Tag Archives: preschool

My teacher’s background is not teaching!


The preschool education is an initial and mandatory stage of education, which was recognized under the Law on Education in 1999 (Law on Education, 1999). However, Kazakhstani preschool education lacks superior services because of impediments it encounters as qualified preschool teachers and other.

Nowadays, approximately 9000 preschool organizations with 80900 teachers serve throughout the country (National Report, 2017). Although National Report on Education (2015) provided data about the growth of the number of teachers within kindergartens, the State Program “Balapan” 2011-2020 indicates teachers’ professional quality as low. The percentage of preschool teachers with “preschool education and care” major was 34,9%.  Still poor, if compared with the whole number of preschool teachers. Considering the data, it is possible to say that, although the number of preschool teaching staff is not in its dead end, the number of teachers with preschool education major is inadequate. A question of quality raises here because who can guarantee the quality of the service with the shortage of appropriate staff.

Hereby, let me share a personal experience. Due to the lack of standard kindergartens, we had to attend mini centers with less qualified staff.  My son’s preschool teacher had a background in sales, but she is a person who has taken some courses in childcare. Though, my son has been taught by someone who is a retailer. And I am not satisfied with this. Should it be an ordinary case in our country?  Well, at that time I thought that we were a bit unfortunate in choosing a preschool organization.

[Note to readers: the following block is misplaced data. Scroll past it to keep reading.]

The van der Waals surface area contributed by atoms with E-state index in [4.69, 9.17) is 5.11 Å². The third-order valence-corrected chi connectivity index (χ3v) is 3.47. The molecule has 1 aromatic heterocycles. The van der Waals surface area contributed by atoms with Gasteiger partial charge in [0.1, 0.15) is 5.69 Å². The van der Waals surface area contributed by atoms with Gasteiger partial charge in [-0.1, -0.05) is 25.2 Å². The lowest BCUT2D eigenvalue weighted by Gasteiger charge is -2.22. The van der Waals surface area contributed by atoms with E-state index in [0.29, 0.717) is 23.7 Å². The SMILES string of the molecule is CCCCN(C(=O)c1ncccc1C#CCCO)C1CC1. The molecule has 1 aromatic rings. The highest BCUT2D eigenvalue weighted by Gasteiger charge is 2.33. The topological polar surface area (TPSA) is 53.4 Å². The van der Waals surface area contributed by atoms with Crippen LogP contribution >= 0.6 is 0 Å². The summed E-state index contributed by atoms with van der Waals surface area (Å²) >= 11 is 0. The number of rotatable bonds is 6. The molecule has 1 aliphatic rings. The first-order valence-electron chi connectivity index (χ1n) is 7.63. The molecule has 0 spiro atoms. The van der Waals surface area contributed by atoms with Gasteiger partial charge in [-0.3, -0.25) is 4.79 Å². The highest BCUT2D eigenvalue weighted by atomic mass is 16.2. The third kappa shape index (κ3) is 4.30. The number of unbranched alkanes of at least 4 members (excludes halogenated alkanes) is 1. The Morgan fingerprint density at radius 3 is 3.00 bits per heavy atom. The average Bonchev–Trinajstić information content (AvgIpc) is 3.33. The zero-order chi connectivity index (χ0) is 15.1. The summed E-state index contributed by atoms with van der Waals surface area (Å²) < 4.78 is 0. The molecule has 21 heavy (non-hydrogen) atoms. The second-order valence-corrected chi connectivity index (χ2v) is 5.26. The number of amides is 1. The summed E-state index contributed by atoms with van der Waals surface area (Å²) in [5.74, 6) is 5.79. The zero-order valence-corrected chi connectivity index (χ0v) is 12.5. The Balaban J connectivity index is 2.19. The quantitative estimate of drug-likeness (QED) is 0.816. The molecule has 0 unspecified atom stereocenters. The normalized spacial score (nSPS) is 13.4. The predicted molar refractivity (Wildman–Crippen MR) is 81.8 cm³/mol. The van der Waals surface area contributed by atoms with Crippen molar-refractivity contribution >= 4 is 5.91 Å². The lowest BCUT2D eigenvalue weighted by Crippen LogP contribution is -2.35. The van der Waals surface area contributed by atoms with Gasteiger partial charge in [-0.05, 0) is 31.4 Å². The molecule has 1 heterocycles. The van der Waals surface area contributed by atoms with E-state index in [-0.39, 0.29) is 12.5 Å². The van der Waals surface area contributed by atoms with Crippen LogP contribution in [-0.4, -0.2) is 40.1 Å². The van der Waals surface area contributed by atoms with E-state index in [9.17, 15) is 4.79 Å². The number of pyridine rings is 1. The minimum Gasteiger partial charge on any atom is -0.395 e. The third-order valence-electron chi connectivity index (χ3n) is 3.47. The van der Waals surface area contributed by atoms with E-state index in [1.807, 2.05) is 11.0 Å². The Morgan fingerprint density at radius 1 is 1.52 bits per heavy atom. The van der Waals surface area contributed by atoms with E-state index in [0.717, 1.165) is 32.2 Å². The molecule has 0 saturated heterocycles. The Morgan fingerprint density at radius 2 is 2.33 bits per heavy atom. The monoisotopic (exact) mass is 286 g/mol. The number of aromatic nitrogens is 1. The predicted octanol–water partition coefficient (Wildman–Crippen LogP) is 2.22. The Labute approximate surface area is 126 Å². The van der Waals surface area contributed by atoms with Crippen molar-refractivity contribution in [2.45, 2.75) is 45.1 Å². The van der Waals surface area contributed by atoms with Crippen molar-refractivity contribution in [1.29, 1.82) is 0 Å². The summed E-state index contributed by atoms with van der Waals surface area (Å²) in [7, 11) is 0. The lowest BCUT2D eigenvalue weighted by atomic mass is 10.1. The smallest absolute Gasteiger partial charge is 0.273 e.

But wait, look at the data. According to the State Program, more than 60% of preschool teachers have no qualification in preschool education, which makes me worry not only as a parent but as a concerned citizen as well. The scholars as Barnett and Riley-Ayers (2008) stated that teachers’ strong content knowledge about the children’s development and phycology is the key factor of success in preschool education. They need to take into account the style of teaching younger children, meet the needs of individuals and understand theoretical and practical pedagogy, as they interact with children. However, our Kazakhstani preschool education and teachers are missing the above-stated peculiarities. What consequences might a child face by being taught by someone who is not qualified at all? What about our society? How can it impact our society?
And What Can We Do with This?


Barnet, S. W., & Riley-Ayers, S. (2008). Public policy and workforce in early
childhood education. In L. J. Couse & S. L. Recchia (Eds.), Handbook of
early childhood teacher education (38-54). Location: New York.Routledge.

Irsaliev, S., Kultumanova, A., Tulekov, E., Buldybaev, T., Nurmuhametova, Zh.,
Kussidenova, G., Ismurzina, G. (2017). National report on the state and
development of educational system of the Republic of Kazakhstan. (for the years of Independence of Kazakhstan) Astana. JSC “IAC”.

Law on Education 7 June 1999, № 389-I. (1999). The Republic of Kazakhstan.
Retrieved from https://online.zakon.kz/Document/

MoES (Ministry of Education and Science of the Republic of Kazakhstan). (2010). The Program on Maintenance of Children with Preschool Education and Teaching “Balapan” 2011-2020. Astana. Ministry of Education and Science of the Republic of Kazakhstan.